Cupid’s Understudy
By Edward Salisbury Field

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Public Domain Books

Chapter Twelve

“What would we have done with-out the duke`?” I murmured a moment later.

“There’s a more important question than that to be answered,” said Blakely; “we have still to decide what we shall do with the duke.”

“I don’t understand.”

“It’s my charming way of breaking news gently, sweetheart.”

“Bad news?”

“Not exactly. It may annoy you.”

“It annoys me that you seems afraid to tell it,” I said.

“I’m not afraid, not the least bit. I’m, a little ashamed, though. You see mother is . . .”

“Don’t dare adopt an apologizing attitude towards your mother. Hasn’t she done everything in the world for us?”

“There are some things one would rather do for oneself, girlie. I had quite set my heart on Perry Arnold being best man at our wedding.”

“And so he shall be.”

“I wrote him a week ago, and his answer came this morning. He was delighted, poor chap! He’s in Denver, now, and could be here in three days.” “You won’t need him for three months,” I warned. “But why can’t you have him, dear?”

“Because mother has already engaged the duke in that capacity.”

“Not really?”

“It’s the gospel truth. Perry will think me no end of a snob. I won’t know what explanation to make.”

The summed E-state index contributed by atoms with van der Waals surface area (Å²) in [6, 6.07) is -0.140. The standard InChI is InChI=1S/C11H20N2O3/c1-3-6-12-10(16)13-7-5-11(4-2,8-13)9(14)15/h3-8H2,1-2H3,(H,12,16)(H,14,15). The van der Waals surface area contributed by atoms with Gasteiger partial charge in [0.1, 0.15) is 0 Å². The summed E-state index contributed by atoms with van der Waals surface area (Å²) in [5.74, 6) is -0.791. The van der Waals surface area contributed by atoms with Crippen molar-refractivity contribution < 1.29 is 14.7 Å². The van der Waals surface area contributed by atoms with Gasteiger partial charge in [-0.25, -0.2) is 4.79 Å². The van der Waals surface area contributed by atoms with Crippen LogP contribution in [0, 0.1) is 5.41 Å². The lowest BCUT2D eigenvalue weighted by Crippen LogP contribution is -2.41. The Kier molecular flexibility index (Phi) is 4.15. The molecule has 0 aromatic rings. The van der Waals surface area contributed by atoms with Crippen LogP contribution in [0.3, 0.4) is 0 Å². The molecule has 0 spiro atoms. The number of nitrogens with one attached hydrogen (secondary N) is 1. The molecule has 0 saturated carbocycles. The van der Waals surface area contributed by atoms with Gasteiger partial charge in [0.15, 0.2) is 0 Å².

“Nonsense! I’ll explain it to him myself.”

“Then you feel I ought to accept mother’s arrangements?”

“You must, if it will make her happy.”

“She assured me she would be most miserable if I didn’t.”

“Then it’s settled,” I said.

“That’s not all, Elizabeth; the duke is sailing for Japan on the twenty-sixth of February.”

“And this is the twentieth!” I gasped.

“Yes, sweetheart. And mother has arranged our wedding for the twenty-fourth.”

I was silent from sheer indignation.

“I told mother you wouldn’t like it. But will you . . .? Do you . . .? Would you mind very much being married on the twenty-fourth?”

“Would you mind?” I asked.

“Mind? I should love it above everything! Life is so uncertain, each day is so precious, and I’ve waited so long for you, Elizabeth.”

“You’ve only known me a little over a month.”

“But I’ve waited years for you;”

“Yes,” I said, “I believe you have: It shall be as you wish, dear.”

And then, as a woman’s greatest happiness lies in making the man she loves happy, and as no one ever looked so radiantly happy as Blakely, I was so glad I had said “yes,” I didn’t know what to do.

But Blakely knew exactly what to do; he kissed me.


Chapter One  •  Chapter Two  •  Chapter Three  •  Chapter Four  •  Chapter Five  •  Chapter Six  •  Chapter Seven  •  Chapter Eight  •  Chapter Nine  •  Chapter Ten  •  Chapter Eleven  •  Chapter Twelve  • 

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Cupids understudy,
By Edward Salisbury Field
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